Bryn Terfel and Emma Thompson in Sweeney Todd at the ENO. Photo: Tristran Kenton
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Meat is murder: Emma Thompson and Bryn Terfel in Sweeney Todd at the London Coliseum

A subversive semi-staging of Sondheim’s Sweeney Todd brings the infamous barber back to London.

Sweeney Todd
English National Opera, London WC2

Sweeney Todd is an urban legend, in every sense. The vicious barber who slits his customers’ throats and sends their bodies down a chute to be turned into pie filling may first have appeared in a London penny dreadful in 1846, but he has been reincarnated on stage, on screen and in print so often since that his origins have acquired a distinctly mythic quality. The man himself shifts and adapts, but he unfailingly inhabits the same city. The demon barber of Fleet Street will always be found in London.

This semi-staged production of Stephen Sondheim’s musical thriller welcomes Sweeney back home. First performed at New York’s Lincoln Center last year, it has come to the London Coliseum as the first instance of what the ENO promises will be an ongoing commitment to “world-class musical theatre”. But is that how we should describe the great composer’s Sweeney Todd? Opera houses and critics traditionally have very little time for “lower” forms of culture like musicals – a little Gilbert and Sullivan may be permissible, but anything that premiered on Broadway starring Angela Lansbury is surely beyond the pale.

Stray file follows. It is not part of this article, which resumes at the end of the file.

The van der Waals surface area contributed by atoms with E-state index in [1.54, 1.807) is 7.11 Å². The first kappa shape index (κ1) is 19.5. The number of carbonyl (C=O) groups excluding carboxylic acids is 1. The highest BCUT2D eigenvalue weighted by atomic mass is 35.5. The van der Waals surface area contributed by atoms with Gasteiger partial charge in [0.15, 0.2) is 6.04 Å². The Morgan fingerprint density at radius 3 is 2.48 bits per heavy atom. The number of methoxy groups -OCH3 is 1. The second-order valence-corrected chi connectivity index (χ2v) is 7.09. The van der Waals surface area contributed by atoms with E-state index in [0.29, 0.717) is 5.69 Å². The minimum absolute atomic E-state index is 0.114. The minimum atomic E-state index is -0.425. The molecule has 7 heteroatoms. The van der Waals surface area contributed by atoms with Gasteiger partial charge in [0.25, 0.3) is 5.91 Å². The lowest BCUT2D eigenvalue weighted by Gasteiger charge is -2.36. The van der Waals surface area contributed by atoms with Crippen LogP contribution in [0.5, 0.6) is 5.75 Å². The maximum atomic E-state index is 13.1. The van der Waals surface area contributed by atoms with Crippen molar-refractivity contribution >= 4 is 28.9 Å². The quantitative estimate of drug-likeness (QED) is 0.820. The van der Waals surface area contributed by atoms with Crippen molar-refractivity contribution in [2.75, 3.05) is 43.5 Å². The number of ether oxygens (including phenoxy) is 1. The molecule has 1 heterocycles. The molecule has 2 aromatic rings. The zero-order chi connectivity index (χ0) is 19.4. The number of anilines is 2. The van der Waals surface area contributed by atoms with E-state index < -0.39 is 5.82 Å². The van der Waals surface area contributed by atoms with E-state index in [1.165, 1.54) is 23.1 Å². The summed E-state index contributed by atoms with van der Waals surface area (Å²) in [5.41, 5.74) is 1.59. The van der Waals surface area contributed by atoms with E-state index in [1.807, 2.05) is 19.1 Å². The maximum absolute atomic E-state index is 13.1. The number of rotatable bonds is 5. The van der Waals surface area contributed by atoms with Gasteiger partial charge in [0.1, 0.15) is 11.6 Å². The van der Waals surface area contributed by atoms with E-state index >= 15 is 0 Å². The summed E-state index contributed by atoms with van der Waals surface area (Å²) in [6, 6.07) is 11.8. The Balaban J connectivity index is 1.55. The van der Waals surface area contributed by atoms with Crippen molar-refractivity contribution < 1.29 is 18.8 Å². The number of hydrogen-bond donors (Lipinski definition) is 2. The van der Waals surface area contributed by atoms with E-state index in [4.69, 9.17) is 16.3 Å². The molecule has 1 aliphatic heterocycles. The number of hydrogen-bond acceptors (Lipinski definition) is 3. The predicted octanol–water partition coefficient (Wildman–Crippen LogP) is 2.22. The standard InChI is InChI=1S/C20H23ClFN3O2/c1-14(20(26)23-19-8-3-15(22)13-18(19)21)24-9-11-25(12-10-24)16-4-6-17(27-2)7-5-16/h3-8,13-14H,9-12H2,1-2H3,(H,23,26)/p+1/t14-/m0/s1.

Sondheim has always defied such lazy characterisation, and in the last decade or so it seems as if the classical musical establishment has finally caught on. In the casting for this version, the tired old question – opera or operetta? musical or thriller? – is emphatically rebuffed. Bryn Terfel, the internationally renowned Welsh baritone famed for his interpretations of Mozart and Wagner, is Sweeney. Emma Thompson, Oscar-winning actress and screenwriter, is his scheming, wheedling partner-in-crime Mrs Lovett. It’s a winning combination: the booming baritone and the consummate comedian look an unlikely pair, but they fit these roles perfectly.

Photo: Tristran Kenton

In a glorious bit of sleight of hand, we’re led to believe this semi-staged production will be a formal, conventional affair. As you would expect the orchestra is at the heart of everything, occupying the centre stage. We applaud the leader and the conductor as they come to take their places. The soloists file on to stand before the music stands ranged at the front of the stage. The overture begins, but after the first few lines Terfel and Thompson exchange dark glances and then push their scores on to the floor.